Women who need post-fracture services the most are least likely to receive them.
Experts recommend older women with hip fractures get bone density testing to determine if osteoporosis contributed to the break and, if appropriate, begin taking osteoporsis medications.
Only 17 percent of women age 50 and older received at least one of the recommended osteoporosis-related health services within six months of their hip fracture, according to an analysis from the AARP Public Policy Institute
. Even more discouraging news: failure to adhere to these recomendations can increase chances of a second hip fracture, particularly among women ages 80 and older.
"Our study suggests that surprisingly few women are evaluated or treated for osteoporsis following hip fractures," says Lina Walker, PhD, PPI Vice President of Health Security, in a press release
. "Addressing these missed opportunities would make a big difference in the survival rate and the quality of life for older women who break a hip."
Hip fractures in older women carry serious health implicatons. Ten to 20 percent of older women will die in the year following a hip fracture. Only 40 percent will return to their level of independence prior to fracture. And yet about half of all postmenopausal women will have an osteoporsis-related bone fracture in their lifetime.
Researchers used data from the OptumLabs Data Warehouse
to quanitify the potential impact of missed opportunities to diagnose and treat osteoperosis by following women for an average of 2.6 years to observe changes in risk for recurrent hip fracture within six months of their first fracture. They found women age 80 and older who did not have bone density testing or begin taking osteoporosis drugs within six months were 62 percent more likely to to suffer a second hip fracture compared to their treatment-seeking peers.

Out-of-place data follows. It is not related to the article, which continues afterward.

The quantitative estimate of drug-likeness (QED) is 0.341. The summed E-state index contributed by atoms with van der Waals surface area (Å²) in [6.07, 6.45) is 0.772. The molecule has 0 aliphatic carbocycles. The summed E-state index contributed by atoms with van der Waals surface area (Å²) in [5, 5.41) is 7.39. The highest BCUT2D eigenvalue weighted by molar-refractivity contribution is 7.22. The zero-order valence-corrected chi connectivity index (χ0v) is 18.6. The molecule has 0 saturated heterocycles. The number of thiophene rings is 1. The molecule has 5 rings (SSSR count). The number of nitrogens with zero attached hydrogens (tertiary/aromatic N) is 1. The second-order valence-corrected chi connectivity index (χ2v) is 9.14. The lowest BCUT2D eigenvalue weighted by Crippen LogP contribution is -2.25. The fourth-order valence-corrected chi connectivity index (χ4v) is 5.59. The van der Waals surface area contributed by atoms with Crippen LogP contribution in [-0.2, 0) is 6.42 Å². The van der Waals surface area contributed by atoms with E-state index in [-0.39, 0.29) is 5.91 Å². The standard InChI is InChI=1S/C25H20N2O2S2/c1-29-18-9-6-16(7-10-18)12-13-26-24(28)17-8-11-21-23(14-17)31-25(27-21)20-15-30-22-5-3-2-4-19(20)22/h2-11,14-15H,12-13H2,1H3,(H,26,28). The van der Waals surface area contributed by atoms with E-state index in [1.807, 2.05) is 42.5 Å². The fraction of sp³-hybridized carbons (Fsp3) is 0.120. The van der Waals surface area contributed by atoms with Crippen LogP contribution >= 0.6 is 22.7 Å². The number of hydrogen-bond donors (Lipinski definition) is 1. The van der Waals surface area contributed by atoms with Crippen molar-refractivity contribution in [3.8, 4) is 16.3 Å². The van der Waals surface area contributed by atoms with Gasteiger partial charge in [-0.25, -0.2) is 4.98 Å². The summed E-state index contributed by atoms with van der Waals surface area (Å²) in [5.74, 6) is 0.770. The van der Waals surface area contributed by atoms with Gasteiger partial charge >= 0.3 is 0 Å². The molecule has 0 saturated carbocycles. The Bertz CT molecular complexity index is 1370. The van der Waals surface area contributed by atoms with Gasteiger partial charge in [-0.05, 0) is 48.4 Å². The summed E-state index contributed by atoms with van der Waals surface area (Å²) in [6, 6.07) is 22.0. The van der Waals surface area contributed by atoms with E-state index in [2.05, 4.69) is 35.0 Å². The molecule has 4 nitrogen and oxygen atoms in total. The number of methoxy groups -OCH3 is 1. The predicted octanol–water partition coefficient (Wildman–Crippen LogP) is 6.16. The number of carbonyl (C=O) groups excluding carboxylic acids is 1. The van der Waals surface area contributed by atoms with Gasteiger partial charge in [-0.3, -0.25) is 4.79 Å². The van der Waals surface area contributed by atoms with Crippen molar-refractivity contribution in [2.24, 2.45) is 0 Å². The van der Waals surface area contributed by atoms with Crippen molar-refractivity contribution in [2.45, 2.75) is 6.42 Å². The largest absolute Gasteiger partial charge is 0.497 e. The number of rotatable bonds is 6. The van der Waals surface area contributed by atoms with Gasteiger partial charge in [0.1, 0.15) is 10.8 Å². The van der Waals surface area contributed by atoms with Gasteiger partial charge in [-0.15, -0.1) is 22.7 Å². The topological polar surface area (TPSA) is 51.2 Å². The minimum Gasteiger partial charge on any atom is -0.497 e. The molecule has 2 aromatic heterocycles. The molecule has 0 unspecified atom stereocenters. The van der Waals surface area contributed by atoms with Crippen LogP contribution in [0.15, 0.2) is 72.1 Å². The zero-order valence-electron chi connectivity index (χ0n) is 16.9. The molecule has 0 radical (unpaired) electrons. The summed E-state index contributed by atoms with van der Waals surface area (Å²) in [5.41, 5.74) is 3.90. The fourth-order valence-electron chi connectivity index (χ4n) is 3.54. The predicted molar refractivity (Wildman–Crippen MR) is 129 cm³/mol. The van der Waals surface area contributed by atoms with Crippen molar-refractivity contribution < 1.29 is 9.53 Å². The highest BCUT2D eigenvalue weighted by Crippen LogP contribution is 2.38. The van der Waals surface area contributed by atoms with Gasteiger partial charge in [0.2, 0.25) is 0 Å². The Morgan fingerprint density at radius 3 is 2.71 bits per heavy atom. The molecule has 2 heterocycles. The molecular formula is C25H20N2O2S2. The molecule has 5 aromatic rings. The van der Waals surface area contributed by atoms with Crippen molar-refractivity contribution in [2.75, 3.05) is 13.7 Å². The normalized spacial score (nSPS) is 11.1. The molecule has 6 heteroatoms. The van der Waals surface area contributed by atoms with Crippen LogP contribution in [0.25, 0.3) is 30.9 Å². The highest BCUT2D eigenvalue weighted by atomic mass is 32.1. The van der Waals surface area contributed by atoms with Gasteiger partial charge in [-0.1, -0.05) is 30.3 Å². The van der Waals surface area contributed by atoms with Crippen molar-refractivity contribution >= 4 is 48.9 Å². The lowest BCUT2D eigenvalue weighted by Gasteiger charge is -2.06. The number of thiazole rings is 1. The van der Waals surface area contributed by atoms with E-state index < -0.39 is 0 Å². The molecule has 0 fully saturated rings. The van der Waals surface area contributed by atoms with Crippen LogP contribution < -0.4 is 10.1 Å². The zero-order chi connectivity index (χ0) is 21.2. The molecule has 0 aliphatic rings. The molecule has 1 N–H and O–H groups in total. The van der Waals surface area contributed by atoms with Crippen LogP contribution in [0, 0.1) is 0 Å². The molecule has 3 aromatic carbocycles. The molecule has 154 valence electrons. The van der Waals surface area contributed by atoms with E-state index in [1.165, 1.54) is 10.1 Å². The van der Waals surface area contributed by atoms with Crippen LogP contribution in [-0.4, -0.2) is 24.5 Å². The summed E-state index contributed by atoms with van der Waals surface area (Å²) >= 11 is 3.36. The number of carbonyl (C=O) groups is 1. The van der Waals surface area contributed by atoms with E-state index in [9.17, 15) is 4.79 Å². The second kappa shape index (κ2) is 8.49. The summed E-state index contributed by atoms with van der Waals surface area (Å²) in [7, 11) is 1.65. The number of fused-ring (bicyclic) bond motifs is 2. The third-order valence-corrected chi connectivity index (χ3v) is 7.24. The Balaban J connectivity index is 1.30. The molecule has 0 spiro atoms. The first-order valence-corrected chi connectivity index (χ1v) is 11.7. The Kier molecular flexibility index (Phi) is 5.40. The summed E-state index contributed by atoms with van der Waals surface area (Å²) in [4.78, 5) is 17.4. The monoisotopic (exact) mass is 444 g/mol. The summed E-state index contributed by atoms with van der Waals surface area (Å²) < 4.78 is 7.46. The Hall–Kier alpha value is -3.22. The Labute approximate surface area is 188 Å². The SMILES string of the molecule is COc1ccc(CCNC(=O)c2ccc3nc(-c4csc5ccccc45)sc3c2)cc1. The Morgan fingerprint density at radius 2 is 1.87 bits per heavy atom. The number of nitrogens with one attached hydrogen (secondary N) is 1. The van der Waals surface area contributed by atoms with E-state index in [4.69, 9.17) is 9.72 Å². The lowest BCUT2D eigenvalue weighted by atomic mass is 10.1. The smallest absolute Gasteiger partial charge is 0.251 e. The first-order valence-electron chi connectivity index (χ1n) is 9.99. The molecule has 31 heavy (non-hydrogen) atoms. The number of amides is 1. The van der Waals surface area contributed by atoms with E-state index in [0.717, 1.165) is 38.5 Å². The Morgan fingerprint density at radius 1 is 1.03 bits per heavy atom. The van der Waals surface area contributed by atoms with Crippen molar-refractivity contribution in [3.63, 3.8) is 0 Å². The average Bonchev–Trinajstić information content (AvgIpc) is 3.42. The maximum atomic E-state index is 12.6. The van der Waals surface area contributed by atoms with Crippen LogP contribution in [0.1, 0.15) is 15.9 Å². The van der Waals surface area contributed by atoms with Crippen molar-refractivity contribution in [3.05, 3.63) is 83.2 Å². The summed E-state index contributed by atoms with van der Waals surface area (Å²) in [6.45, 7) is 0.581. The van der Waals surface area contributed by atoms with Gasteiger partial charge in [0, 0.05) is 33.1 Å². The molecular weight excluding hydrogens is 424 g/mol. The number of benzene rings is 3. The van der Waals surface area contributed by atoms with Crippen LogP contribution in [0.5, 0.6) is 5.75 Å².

"The results of our analysis suggest that women ages 80 and older are the least likely to utilize recommended health services following a hip fracture, yet the consequences of under-treatment in this age group are even more pronounced than for younger women. Thus, much work remains to increase appropriate utilization of these recommended services," according to the analysis
Nicole was Senior Editor at I Advance Senior Care and Long Term Living Magazine 2015-2017. She has a Journalism degree from Kent State University and is finalizing a master’s degree in Information Architecture and Management. She has extensive studies in the digital user experience and in branding online media. She has worked as an editor and writer for various B2B publications, including Business Finance.